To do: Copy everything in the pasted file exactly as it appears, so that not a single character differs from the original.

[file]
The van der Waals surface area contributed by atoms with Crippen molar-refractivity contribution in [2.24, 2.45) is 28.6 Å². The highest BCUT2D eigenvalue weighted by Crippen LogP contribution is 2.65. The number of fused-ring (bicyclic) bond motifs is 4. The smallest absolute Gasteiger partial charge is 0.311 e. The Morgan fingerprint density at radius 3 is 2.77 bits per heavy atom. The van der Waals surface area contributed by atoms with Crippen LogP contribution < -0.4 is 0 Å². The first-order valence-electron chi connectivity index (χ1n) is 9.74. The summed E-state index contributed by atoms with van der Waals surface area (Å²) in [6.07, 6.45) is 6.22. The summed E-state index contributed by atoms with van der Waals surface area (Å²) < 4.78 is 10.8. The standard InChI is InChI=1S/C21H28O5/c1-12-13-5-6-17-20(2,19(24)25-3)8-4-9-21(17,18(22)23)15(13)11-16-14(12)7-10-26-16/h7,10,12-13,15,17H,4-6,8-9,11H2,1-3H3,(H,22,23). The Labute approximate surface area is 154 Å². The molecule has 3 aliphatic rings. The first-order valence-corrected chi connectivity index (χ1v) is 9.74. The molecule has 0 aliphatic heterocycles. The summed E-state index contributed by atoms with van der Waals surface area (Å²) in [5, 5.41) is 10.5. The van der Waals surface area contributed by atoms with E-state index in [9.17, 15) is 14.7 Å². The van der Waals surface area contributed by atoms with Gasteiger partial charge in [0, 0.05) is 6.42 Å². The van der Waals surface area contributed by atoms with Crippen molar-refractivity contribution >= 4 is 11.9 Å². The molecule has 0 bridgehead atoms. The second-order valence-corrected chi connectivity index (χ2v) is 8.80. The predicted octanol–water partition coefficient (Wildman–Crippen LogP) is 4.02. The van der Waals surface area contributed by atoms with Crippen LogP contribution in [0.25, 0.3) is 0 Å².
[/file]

The van der Waals surface area contributed by atoms with Crippen molar-refractivity contribution in [2.24, 2.45) is 28.6 Å². The highest BCUT2D eigenvalue weighted by Crippen LogP contribution is 2.65. The number of fused-ring (bicyclic) bond motifs is 4. The smallest absolute Gasteiger partial charge is 0.311 e. The Morgan fingerprint density at radius 3 is 2.77 bits per heavy atom. The van der Waals surface area contributed by atoms with Crippen LogP contribution < -0.4 is 0 Å². The first-order valence-electron chi connectivity index (χ1n) is 9.74. The summed E-state index contributed by atoms with van der Waals surface area (Å²) in [6.07, 6.45) is 6.22. The summed E-state index contributed by atoms with van der Waals surface area (Å²) < 4.78 is 10.8. The standard InChI is InChI=1S/C21H28O5/c1-12-13-5-6-17-20(2,19(24)25-3)8-4-9-21(17,18(22)23)15(13)11-16-14(12)7-10-26-16/h7,10,12-13,15,17H,4-6,8-9,11H2,1-3H3,(H,22,23). The Labute approximate surface area is 154 Å². The molecule has 3 aliphatic rings. The first-order valence-corrected chi connectivity index (χ1v) is 9.74. The molecule has 0 aliphatic heterocycles. The summed E-state index contributed by atoms with van der Waals surface area (Å²) in [5, 5.41) is 10.5. The van der Waals surface area contributed by atoms with E-state index in [9.17, 15) is 14.7 Å². The van der Waals surface area contributed by atoms with Gasteiger partial charge in [0, 0.05) is 6.42 Å². The van der Waals surface area contributed by atoms with Crippen molar-refractivity contribution >= 4 is 11.9 Å². The molecule has 0 bridgehead atoms. The second-order valence-corrected chi connectivity index (χ2v) is 8.80. The predicted octanol–water partition coefficient (Wildman–Crippen LogP) is 4.02. The van der Waals surface area contributed by atoms with Crippen LogP contribution in [0.25, 0.3) is 0 Å².